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Climatic data for the Sierra Nevada are compared with the range of climatic conditions that are inferred to have occurred during the last 10,000 years. A model of paleoclimatic fluctuation based chiefly upon variation in mean seasonal snowfall is derived. Using a model based upon fluctuations in mean snowfall of less than 50 percent of the mean snowfall during the standard climatic normal period (1931–1960), I propose a chronology of climatic fluctuations for the Sierra Nevada for the last 10,000 years. This chronology is based upon paleoclimatic data derived from study of geologic deposits dated by radiocarbon and lichenometry, variation in tree rings, changes in timberline position, vegetational age classes, and direct and indirect historical records.

At least four major periods of increased mean snowfall and cooler, cloudier summers during the last 10,000 years resulted in four periods of multiple glacial advance in the Sierra Nevada. These occurred between 6000 and 7000 years ago, between 2000 and 2600 years ago, around 1000 years ago, and between 650 years ago and the present. The latest major period of net accumulation and advance in all cirques that are presently occupied by residual glaciers occurred between 1880 and 1908 with a peak from 1895 to 1897.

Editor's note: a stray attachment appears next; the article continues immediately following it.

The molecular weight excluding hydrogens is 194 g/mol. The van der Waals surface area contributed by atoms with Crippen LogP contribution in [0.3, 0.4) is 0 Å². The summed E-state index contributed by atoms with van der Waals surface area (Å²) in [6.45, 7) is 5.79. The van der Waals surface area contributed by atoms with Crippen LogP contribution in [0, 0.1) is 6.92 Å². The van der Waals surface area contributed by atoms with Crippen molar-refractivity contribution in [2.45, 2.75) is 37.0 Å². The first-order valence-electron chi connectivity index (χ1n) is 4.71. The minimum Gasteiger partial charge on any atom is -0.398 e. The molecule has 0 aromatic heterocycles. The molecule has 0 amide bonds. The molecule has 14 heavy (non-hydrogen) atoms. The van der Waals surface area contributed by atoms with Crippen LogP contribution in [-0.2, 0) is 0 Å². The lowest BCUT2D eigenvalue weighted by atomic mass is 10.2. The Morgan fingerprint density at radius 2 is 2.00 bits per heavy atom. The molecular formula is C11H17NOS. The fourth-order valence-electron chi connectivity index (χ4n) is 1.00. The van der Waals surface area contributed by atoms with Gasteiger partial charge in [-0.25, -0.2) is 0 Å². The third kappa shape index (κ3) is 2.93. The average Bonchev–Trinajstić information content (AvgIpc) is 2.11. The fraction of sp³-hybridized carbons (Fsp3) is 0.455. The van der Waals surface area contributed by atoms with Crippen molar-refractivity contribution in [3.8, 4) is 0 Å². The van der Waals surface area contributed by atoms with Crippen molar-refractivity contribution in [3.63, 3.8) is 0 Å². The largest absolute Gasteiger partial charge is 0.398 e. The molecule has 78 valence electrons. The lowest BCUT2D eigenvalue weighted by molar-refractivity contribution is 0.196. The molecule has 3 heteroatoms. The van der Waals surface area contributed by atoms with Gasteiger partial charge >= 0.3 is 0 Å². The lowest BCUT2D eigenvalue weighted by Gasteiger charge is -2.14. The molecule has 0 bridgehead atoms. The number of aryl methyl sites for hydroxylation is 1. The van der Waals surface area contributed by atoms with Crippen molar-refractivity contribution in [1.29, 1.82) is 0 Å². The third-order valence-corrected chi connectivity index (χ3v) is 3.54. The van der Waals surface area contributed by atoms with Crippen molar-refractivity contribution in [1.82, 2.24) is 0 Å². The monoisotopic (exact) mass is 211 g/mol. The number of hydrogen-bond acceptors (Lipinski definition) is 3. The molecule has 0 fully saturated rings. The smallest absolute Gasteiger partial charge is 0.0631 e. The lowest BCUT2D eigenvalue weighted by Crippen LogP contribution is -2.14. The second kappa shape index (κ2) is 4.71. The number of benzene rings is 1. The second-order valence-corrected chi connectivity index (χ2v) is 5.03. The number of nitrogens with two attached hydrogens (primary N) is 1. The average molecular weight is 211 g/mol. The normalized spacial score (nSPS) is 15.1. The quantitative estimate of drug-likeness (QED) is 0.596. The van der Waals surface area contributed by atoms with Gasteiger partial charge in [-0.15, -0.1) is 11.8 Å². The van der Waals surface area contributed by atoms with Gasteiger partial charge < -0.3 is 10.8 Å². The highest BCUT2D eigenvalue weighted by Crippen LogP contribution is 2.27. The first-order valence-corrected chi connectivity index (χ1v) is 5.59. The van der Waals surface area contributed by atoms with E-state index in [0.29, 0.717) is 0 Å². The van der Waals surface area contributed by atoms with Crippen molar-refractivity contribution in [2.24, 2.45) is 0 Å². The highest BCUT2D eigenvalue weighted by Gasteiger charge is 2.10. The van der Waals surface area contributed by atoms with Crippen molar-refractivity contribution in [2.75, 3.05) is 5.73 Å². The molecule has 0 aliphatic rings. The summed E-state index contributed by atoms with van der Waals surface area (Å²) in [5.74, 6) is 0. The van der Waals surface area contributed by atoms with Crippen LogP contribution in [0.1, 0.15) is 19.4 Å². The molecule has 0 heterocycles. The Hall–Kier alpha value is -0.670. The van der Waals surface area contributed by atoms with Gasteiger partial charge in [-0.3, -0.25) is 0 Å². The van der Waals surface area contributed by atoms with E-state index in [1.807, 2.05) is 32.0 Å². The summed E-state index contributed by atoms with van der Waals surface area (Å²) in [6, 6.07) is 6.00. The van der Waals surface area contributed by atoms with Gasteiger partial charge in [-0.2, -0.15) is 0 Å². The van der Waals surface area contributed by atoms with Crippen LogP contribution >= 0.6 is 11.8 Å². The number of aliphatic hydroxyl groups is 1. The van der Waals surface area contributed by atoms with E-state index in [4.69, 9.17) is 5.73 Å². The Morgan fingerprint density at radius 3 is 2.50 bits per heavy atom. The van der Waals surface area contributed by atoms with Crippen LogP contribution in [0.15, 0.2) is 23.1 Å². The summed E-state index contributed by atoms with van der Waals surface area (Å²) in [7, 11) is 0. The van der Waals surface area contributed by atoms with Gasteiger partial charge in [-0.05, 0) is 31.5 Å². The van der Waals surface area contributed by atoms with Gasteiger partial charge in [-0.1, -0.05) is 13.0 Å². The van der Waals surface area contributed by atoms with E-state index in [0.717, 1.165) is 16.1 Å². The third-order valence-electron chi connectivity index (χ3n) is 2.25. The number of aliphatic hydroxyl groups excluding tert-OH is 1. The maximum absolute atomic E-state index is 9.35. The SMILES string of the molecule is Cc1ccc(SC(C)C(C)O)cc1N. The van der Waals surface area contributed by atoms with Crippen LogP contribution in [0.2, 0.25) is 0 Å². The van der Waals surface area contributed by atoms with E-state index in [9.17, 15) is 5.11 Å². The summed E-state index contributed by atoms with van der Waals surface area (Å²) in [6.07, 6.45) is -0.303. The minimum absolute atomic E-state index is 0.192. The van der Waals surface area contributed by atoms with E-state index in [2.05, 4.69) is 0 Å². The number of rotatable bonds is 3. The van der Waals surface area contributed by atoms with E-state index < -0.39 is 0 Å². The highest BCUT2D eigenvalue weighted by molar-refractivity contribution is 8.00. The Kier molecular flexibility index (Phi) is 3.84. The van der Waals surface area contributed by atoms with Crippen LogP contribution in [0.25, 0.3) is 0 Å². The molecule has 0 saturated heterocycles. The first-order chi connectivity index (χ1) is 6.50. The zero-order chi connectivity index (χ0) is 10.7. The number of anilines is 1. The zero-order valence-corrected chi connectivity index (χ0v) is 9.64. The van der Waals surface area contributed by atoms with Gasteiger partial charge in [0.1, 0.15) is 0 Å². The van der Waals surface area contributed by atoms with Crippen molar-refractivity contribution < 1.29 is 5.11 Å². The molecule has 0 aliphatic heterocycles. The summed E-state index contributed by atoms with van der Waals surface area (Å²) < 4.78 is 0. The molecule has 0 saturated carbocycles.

The fluctuations from glacial to interglacial climate that are presently known to have occurred during the last 8000 years can be fully explained by a climatic model in which the extremes of mean precipitation for the 96 years of historical record are greater than the range of long-term means for that climatic parameter.

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